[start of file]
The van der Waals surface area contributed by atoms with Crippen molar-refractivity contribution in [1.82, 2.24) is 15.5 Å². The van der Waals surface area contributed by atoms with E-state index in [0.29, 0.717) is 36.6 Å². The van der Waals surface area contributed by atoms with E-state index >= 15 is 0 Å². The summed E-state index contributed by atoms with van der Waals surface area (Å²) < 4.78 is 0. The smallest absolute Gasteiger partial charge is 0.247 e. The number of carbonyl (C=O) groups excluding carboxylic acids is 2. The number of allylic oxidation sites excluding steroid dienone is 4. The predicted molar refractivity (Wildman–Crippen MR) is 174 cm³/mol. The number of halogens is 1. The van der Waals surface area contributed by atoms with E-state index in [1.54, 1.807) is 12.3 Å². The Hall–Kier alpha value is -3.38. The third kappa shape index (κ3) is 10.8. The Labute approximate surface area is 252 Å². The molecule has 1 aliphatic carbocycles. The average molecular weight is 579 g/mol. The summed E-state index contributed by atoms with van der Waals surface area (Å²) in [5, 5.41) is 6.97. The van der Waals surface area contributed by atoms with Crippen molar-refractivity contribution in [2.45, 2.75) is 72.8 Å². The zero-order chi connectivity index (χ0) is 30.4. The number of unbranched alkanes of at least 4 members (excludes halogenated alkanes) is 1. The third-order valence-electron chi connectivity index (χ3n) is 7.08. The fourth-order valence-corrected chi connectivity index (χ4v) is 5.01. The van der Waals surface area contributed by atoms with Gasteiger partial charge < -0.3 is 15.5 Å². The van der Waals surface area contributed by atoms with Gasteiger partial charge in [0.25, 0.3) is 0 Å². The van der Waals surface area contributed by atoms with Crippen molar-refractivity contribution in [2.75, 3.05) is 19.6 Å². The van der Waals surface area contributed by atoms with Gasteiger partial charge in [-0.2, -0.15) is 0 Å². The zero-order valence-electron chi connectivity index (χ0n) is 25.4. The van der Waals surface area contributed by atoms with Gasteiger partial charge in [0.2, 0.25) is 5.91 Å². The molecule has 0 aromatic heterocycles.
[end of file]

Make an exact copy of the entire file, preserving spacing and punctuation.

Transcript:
The van der Waals surface area contributed by atoms with Crippen molar-refractivity contribution in [1.82, 2.24) is 15.5 Å². The van der Waals surface area contributed by atoms with E-state index in [0.29, 0.717) is 36.6 Å². The van der Waals surface area contributed by atoms with E-state index >= 15 is 0 Å². The summed E-state index contributed by atoms with van der Waals surface area (Å²) < 4.78 is 0. The smallest absolute Gasteiger partial charge is 0.247 e. The number of carbonyl (C=O) groups excluding carboxylic acids is 2. The number of allylic oxidation sites excluding steroid dienone is 4. The predicted molar refractivity (Wildman–Crippen MR) is 174 cm³/mol. The number of halogens is 1. The van der Waals surface area contributed by atoms with E-state index in [1.54, 1.807) is 12.3 Å². The Hall–Kier alpha value is -3.38. The third kappa shape index (κ3) is 10.8. The Labute approximate surface area is 252 Å². The molecule has 1 aliphatic carbocycles. The average molecular weight is 579 g/mol. The summed E-state index contributed by atoms with van der Waals surface area (Å²) in [5, 5.41) is 6.97. The van der Waals surface area contributed by atoms with Crippen molar-refractivity contribution in [2.45, 2.75) is 72.8 Å². The zero-order chi connectivity index (χ0) is 30.4. The number of unbranched alkanes of at least 4 members (excludes halogenated alkanes) is 1. The third-order valence-electron chi connectivity index (χ3n) is 7.08. The fourth-order valence-corrected chi connectivity index (χ4v) is 5.01. The van der Waals surface area contributed by atoms with Gasteiger partial charge < -0.3 is 15.5 Å². The van der Waals surface area contributed by atoms with Gasteiger partial charge in [0.25, 0.3) is 0 Å². The van der Waals surface area contributed by atoms with Crippen molar-refractivity contribution in [2.75, 3.05) is 19.6 Å². The van der Waals surface area contributed by atoms with Gasteiger partial charge in [-0.2, -0.15) is 0 Å². The zero-order valence-electron chi connectivity index (χ0n) is 25.4. The van der Waals surface area contributed by atoms with Gasteiger partial charge in [0.2, 0.25) is 5.91 Å². The molecule has 0 aromatic heterocycles.